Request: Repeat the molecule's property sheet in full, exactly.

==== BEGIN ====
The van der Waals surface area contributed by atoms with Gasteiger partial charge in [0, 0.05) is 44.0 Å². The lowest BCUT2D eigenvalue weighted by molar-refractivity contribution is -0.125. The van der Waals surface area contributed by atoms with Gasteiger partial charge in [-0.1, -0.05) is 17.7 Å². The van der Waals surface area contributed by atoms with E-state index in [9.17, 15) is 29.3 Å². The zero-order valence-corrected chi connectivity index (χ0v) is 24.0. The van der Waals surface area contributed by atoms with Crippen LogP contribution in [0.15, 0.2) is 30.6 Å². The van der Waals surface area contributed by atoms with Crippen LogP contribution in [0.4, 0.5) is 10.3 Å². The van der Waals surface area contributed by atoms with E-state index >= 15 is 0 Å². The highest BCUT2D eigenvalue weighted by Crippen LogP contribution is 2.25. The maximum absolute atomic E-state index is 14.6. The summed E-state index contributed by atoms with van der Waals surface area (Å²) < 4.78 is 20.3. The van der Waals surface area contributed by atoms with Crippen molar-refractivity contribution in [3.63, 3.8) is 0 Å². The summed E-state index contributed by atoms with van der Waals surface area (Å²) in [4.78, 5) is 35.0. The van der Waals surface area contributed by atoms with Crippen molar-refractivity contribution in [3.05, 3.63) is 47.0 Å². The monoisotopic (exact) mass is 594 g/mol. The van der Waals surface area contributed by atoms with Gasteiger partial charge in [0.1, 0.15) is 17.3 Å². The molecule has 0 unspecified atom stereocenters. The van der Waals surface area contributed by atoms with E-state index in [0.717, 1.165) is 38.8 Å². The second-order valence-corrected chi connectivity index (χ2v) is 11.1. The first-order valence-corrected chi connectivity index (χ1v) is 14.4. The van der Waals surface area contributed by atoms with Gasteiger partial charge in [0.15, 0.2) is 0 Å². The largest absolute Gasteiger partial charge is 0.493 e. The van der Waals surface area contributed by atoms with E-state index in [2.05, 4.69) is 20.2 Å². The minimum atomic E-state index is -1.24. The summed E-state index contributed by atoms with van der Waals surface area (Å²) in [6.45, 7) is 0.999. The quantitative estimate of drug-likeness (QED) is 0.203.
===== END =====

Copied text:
The van der Waals surface area contributed by atoms with Gasteiger partial charge in [0, 0.05) is 44.0 Å². The lowest BCUT2D eigenvalue weighted by molar-refractivity contribution is -0.125. The van der Waals surface area contributed by atoms with Gasteiger partial charge in [-0.1, -0.05) is 17.7 Å². The van der Waals surface area contributed by atoms with E-state index in [9.17, 15) is 29.3 Å². The zero-order valence-corrected chi connectivity index (χ0v) is 24.0. The van der Waals surface area contributed by atoms with Crippen LogP contribution in [0.15, 0.2) is 30.6 Å². The van der Waals surface area contributed by atoms with Crippen LogP contribution in [0.4, 0.5) is 10.3 Å². The van der Waals surface area contributed by atoms with E-state index >= 15 is 0 Å². The highest BCUT2D eigenvalue weighted by Crippen LogP contribution is 2.25. The maximum absolute atomic E-state index is 14.6. The summed E-state index contributed by atoms with van der Waals surface area (Å²) < 4.78 is 20.3. The van der Waals surface area contributed by atoms with Crippen molar-refractivity contribution in [3.63, 3.8) is 0 Å². The summed E-state index contributed by atoms with van der Waals surface area (Å²) in [4.78, 5) is 35.0. The van der Waals surface area contributed by atoms with Crippen molar-refractivity contribution in [3.05, 3.63) is 47.0 Å². The monoisotopic (exact) mass is 594 g/mol. The van der Waals surface area contributed by atoms with Gasteiger partial charge in [0.1, 0.15) is 17.3 Å². The molecule has 0 unspecified atom stereocenters. The van der Waals surface area contributed by atoms with E-state index in [0.717, 1.165) is 38.8 Å². The second-order valence-corrected chi connectivity index (χ2v) is 11.1. The first-order valence-corrected chi connectivity index (χ1v) is 14.4. The van der Waals surface area contributed by atoms with Gasteiger partial charge in [0.15, 0.2) is 0 Å². The largest absolute Gasteiger partial charge is 0.493 e. The van der Waals surface area contributed by atoms with E-state index in [2.05, 4.69) is 20.2 Å². The minimum atomic E-state index is -1.24. The summed E-state index contributed by atoms with van der Waals surface area (Å²) in [6.45, 7) is 0.999. The quantitative estimate of drug-likeness (QED) is 0.203.